Almost at once they knew Larry was no enemy, and told him so. And in a moment Larry was pouring out all that had happened to him; and to Alten and Mary Atwood and me. This strange thing! But to Larry now, telling it to these strange new companions, it abruptly seemed not fantastic, but only sinister. The Robot, an enemy, had captured Mary Atwood and me, and whirled us off in the other—the larger—cage.

And in this smaller cage Larry was with friends—for he suddenly found their purpose the same as his! They were chasing this other Time-traveler, with its semi-human, mechanical operator!

The young man said, "You explain to him, Tina. I will watch."

He was a slim, pale fellow, handsome in a queer, tight-lipped, stern-faced fashion. His close-fitting black silk jacket had a white neck ruching and white cuffs; he wore a wide white-silk belt, snug black-silk knee-length trousers and black stockings.

And the girl was similarly dressed. Her black hair was braided and coiled upon her head, and ornaments dangled from her ears. Over her black blouse was a brocaded network jacket; her white belt, compressing her slim waist, dangled with tassels; and there were other tassels on the garters at the knees of her trousers.

She was a pale-faced, beautiful girl, with black brows arching in a thin line, with purple-black eyes like somber pools. She was no more than five feet tall, and slim and frail. But, like her companion, there was about her a queer aspect of calm, quiet power and force of personality—physical vitality merged with an intellect keenly sharp.

She sat with Larry on a little metal bench, listening, almost without interruption, to his explanation. And then, succinctly she gave her own. The young man, Harl, sat at his instruments, with his gaze searching for the other cage, five hundred feet away in Space, but in Time unknown.

And outside the shining bars Larry could vaguely see the blurred, shifting, melting vistas of New York City hastening through the changes Time had brought to it.

This young man, Harl, and this girl, Tina, lived in New York City in the Time-world of 2930 A. D. To Larry it was a thousand years in the future. Tina was the Princess of the American Nation. It was an hereditary title, non-political, added several hundred years previously as a picturesque symbol. A tradition; something to make less prosaic the political machine of Republican government. Tina was loved by her people, we afterward came to learn.

Harl was an aristocrat of the New York City of Tina's Time-world, a scientist. In the Government laboratories, under the same roof where Tina dwelt, Harl had worked with another, older scientist, and—so Tina told me—together they had discovered the secret of Time-traveling. They had built two cages, a large and a small, which could travel freely through Time.

The smaller vehicle—this one in which Larry now was speeding—was, in the Time-world of 2930, located in the garden of Tina's palace. The other, somewhat larger, they had built some five hundred feet distant, just beyond the palace walls, within a great Government laboratory.

Harl's fellow scientist—the leader in their endeavors, since he was much older and of wider experience—was not altogether trusted by Tina. He took the credit for the discovery of Time-traveling; yet, said Tina, it was Harl's genius which in reality had worked out the final problems.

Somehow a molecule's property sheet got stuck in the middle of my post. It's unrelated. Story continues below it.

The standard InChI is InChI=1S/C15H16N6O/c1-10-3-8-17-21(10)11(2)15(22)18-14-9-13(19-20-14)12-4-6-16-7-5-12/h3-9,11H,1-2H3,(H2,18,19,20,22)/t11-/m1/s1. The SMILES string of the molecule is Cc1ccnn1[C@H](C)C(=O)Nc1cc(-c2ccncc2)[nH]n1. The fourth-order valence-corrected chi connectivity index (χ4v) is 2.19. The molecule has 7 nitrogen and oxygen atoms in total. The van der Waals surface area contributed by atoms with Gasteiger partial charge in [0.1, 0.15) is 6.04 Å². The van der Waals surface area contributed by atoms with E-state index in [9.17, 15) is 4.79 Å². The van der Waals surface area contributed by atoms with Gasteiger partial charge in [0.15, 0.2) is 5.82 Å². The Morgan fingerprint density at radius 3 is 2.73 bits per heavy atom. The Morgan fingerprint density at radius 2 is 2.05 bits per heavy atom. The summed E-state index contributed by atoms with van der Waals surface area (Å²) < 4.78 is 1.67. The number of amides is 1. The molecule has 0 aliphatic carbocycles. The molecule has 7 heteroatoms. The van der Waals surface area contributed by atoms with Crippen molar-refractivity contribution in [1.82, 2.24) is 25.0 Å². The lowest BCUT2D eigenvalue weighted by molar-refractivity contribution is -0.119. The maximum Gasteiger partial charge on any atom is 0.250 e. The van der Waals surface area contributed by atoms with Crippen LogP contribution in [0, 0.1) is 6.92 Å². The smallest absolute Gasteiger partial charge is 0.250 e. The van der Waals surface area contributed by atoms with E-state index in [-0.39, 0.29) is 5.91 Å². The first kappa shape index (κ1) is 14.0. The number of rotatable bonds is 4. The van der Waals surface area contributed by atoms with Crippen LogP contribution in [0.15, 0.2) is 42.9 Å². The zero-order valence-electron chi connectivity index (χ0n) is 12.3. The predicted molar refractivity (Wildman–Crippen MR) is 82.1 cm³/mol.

And this older scientist was a cripple. A hideously repulsive fellow, named Tugh!

"Tugh!" exclaimed Larry.

"The same," said Tina in her crisp fashion. "Yes—undoubtedly the same. So you see why what you have told us was of such interest. Tugh is a Government leader in our world; and now we find he has lived in your Time, and in the Time of this Mary Atwood."

From his seat at the instrument table, Harl burst out: "So he murdered a girl of 1935, and has abducted another of 1777? You would not have me judge him, Tina—"

"No one," she said, "may judge without full facts. This man here—this Larry of 1935—tells us that only a mechanism is in the larger cage—which is what we thought, Harl. And this mechanism, without a doubt, is the treacherous Migul."

There was, in 2930, a vast world of machinery. The god of the machine had developed them to almost human intricacy. Almost all the work of the world, particularly in America, and most particularly in the mechanical center of New York City, was done by machinery. And the machinery itself was guided, handled, operated—even, in some instances, constructed—by other, more intricate machines. They were fashioned in pseudo-human form—thinking, logically acting, independently acting mechanisms: the Robots. All but human, they were—a new race. Inferior to humans, yet similar.

And in 2930 the machines, slaves of idle human masters, had been developed too highly! They were upon the verge of a revolt!

All this Tina briefly sketched now to Larry. And to Larry it seemed a very distant, very academic danger. Yet so soon all of us were plunged into the midst of it!

The revolt had not yet come, but it was feared. A great Robot named Migul seemed fomenting it. The revolt was smouldering; at any moment it would burst; and then the machines would rise to destroy the humans.

This was the situation when Harl and Tugh completed the Time-traveling vehicles in this world. They had been tested, but never used. Then Tugh had vanished; was gone now; and the larger of the two vehicles was also gone.